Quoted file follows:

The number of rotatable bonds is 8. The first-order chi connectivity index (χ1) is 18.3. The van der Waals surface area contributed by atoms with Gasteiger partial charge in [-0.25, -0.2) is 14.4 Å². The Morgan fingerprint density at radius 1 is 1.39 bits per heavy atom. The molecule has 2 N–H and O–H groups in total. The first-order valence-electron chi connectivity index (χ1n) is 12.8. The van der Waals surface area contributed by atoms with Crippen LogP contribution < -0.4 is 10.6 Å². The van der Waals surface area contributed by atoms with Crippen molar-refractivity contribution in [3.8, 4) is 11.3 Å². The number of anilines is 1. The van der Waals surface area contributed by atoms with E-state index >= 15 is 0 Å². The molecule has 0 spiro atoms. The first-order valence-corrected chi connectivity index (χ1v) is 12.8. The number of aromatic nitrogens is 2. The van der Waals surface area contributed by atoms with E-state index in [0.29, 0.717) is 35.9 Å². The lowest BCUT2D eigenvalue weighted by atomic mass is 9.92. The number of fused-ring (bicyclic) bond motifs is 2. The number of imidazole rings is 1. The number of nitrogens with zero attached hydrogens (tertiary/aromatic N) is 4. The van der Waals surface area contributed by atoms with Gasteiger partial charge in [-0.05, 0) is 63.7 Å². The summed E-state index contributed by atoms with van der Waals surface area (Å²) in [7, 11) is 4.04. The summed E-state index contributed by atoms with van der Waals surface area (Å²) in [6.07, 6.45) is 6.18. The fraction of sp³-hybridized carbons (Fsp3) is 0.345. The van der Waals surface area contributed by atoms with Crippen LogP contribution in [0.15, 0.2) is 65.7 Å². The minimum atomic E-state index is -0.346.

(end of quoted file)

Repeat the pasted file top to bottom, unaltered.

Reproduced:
The number of rotatable bonds is 8. The first-order chi connectivity index (χ1) is 18.3. The van der Waals surface area contributed by atoms with Gasteiger partial charge in [-0.25, -0.2) is 14.4 Å². The Morgan fingerprint density at radius 1 is 1.39 bits per heavy atom. The molecule has 2 N–H and O–H groups in total. The first-order valence-electron chi connectivity index (χ1n) is 12.8. The van der Waals surface area contributed by atoms with Crippen LogP contribution < -0.4 is 10.6 Å². The van der Waals surface area contributed by atoms with Crippen molar-refractivity contribution in [3.8, 4) is 11.3 Å². The number of anilines is 1. The van der Waals surface area contributed by atoms with E-state index >= 15 is 0 Å². The molecule has 0 spiro atoms. The first-order valence-corrected chi connectivity index (χ1v) is 12.8. The number of aromatic nitrogens is 2. The van der Waals surface area contributed by atoms with E-state index in [0.29, 0.717) is 35.9 Å². The lowest BCUT2D eigenvalue weighted by atomic mass is 9.92. The number of fused-ring (bicyclic) bond motifs is 2. The number of imidazole rings is 1. The number of nitrogens with zero attached hydrogens (tertiary/aromatic N) is 4. The van der Waals surface area contributed by atoms with Gasteiger partial charge in [-0.05, 0) is 63.7 Å². The summed E-state index contributed by atoms with van der Waals surface area (Å²) in [7, 11) is 4.04. The summed E-state index contributed by atoms with van der Waals surface area (Å²) in [6.07, 6.45) is 6.18. The fraction of sp³-hybridized carbons (Fsp3) is 0.345. The van der Waals surface area contributed by atoms with Crippen LogP contribution in [0.15, 0.2) is 65.7 Å². The minimum atomic E-state index is -0.346.